Raspet v. Buck, 147 N.C. App. 133 (2001)

Nov. 6, 2001 · North Carolina Court of Appeals · No. COA00-957
147 N.C. App. 133

REBECCA S. RASPET, Plaintiff v. TIMOTHY A. BUCK, Defendant

No. COA00-957

(Filed 6 November 2001)

1. Appeal and Error— appealability — denial of arbitration

An order denying a demand for arbitration affects a substantial right which might be lost if the appeal is delayed and is thus immediately appealable.

2. Arbitration and Mediation— arbitration enjoined — multiple business dealings — dispute not within arbitration clause

The trial court correctly granted plaintiffs motion for a permanent injunction staying arbitration in that the dispute between the parties did not fall within the arbitration clause in the operating agreement of a limited liability company formed by the parties. Plaintiff and defendant had several business connections over a period of years, but there is no evidence that this dispute concerned the affairs, conduct, or operation of the limited liability company. Indeed, there was no evidence that the company became operational after its initial creation.

Appeal by defendant from order entered 22 May 2000 by Judge William H. Freeman in Guilford County Superior Court. Heard in the Court of Appeals 23 May 2001.

Gordon Law Offices, by Harry G. Gordon, for plaintiff-appellee.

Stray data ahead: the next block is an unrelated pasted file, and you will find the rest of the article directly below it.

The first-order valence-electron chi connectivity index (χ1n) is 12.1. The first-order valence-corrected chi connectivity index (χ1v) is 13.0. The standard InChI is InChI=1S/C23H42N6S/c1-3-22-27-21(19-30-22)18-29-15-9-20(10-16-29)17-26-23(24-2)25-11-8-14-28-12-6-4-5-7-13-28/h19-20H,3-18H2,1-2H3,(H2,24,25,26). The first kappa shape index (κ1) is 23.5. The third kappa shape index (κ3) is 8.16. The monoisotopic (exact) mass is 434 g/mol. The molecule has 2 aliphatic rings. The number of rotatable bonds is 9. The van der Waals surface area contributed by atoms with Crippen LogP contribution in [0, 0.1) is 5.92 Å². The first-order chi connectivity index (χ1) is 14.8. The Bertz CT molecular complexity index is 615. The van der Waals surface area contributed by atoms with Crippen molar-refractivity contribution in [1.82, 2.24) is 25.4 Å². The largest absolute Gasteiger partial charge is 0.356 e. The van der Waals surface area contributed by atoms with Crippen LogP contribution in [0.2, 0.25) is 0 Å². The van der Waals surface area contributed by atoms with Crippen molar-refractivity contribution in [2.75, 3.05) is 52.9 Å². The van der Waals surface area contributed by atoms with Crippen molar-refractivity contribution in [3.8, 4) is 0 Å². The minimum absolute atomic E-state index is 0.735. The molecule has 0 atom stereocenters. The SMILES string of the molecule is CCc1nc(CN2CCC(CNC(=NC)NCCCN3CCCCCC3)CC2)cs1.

Matthew E. Bates, P.A., for defendant-appellant.

BIGGS, Judge.

Timothy Buck (defendant) appeals from the trial court’s order permanently enjoining him from proceeding with arbitration. We affirm.

*134Rebecca Raspet (plaintiff), and defendant were both employed as investment representatives with Metropolitan Life Insurance Co. in 1995. Later that year, each separately left the company, although they continued to work as investment representatives. Plaintiff was based in Durham, while defendant operated out of Asheboro. At some point in 1995, desiring to handle certain clients jointly, plaintiff and defendant created a limited liability company, titled Plan First, LLC. (Plan First). Each signed an “Operating Agreement” which contained an arbitration clause. The two jointly rented an office in Reidsville, while retaining their separate offices and accounts. Between 1995 and 1997 both plaintiff and defendant became employed by Mariner Financial Services, and later by Select Capital Corporation. While employed with Select Capital, plaintiff was defendant’s supervisor. They also managed some Select Capital accounts jointly.

On 9 September 1997, Select Capital terminated defendant with thirty days notice. The company instructed defendant to transfer his clients to another broker no later than 120 days after 10 October 1997. In early February 1998, Select Capital wrote defendant to reiterate that the deadline for his transfer of clients to another broker would be 10 February 1998. Select Capital also directed plaintiff to cease any business relationship with defendant, and not to divide any commissions with defendant. Following defendant’s dismissal, his name was removed from jointly held client accounts, which then were changed to reflect that plaintiff had become the sole representative for those accounts.